To the Editor,
Many folks in Portland are feeling at a loss when it comes to buying groceries. In 2017 Amazon bought Whole Foods. Last month Portlanders learned that New Seasons Market, once a local and independent grocery store chain, will be sold by its parent company to Emart, the largest retailer in South Korea.
Fred Meyer, named for a Portlander, has been owned by the The Kroger Company since 1998, the US’ largest supermarket chain by revenue. Among so many mergers and acquisitions, co-ops remain a local option.
Portland is home to three member-owned grocery co-ops: Alberta Cooperative Grocery, Food Front Cooperative Grocery, and People’s Food Co-Op. Co-ops are owned and democratically controlled by the people who use or work for them. Members of the community purchase a share, and have a voice in what we sell, how we sell it, and where our food comes from.
Members elect our Board of Directors. Members shape our values: from economic justice to sustainability to supporting local farmers. Most importantly, members form the vibrant community which makes a co-op more than just a grocery store.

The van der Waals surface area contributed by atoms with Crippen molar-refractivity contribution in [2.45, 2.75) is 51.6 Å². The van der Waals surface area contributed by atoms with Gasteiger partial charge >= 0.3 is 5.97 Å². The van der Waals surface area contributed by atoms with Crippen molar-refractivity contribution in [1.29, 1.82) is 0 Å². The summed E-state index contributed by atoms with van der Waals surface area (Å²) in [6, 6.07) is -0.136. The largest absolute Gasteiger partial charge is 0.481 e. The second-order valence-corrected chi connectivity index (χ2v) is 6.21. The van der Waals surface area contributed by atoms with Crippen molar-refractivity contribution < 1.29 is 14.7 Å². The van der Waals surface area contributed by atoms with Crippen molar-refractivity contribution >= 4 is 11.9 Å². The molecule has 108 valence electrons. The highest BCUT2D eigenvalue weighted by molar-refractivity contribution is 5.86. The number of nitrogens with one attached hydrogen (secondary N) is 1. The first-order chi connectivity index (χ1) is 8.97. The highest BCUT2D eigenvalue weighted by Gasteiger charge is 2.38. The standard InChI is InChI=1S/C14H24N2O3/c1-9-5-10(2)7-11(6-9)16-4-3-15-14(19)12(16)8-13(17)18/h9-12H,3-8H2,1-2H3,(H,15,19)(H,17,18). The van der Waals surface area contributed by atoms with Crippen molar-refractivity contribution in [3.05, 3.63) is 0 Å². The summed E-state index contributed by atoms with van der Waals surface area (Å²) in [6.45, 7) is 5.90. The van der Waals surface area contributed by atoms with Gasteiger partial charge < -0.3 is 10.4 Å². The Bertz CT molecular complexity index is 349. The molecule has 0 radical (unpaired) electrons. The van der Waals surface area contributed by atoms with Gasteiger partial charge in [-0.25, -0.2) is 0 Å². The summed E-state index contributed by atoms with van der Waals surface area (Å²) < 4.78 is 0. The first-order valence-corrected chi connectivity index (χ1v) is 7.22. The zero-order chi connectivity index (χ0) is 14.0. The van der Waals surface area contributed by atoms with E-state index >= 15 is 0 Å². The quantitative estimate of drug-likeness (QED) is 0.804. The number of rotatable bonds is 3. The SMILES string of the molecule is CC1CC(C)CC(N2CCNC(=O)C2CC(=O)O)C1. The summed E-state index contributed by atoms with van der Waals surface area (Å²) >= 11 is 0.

Conventional grocers owned by national/international entities understandably don’t share a co-op’s focus on its local community.
A 2012 report by the Cooperative Grocery Network found that the average food co-op creates 9.3 jobs for every $1M in sales. A conventional grocer creates only 5.8 jobs per $1M. That same report shows that for every $1,000 a shopper spends at their local food co-op, $1,604 dollars in economic activity is generated in their local economy. That’s $239 more than if they had spent that same $1,000 at a conventional grocer in the same community.
For those in Portland wishing to vote with their dollars, consider co-ops in 2020.
Board Vice President, People’s Food Co-Op
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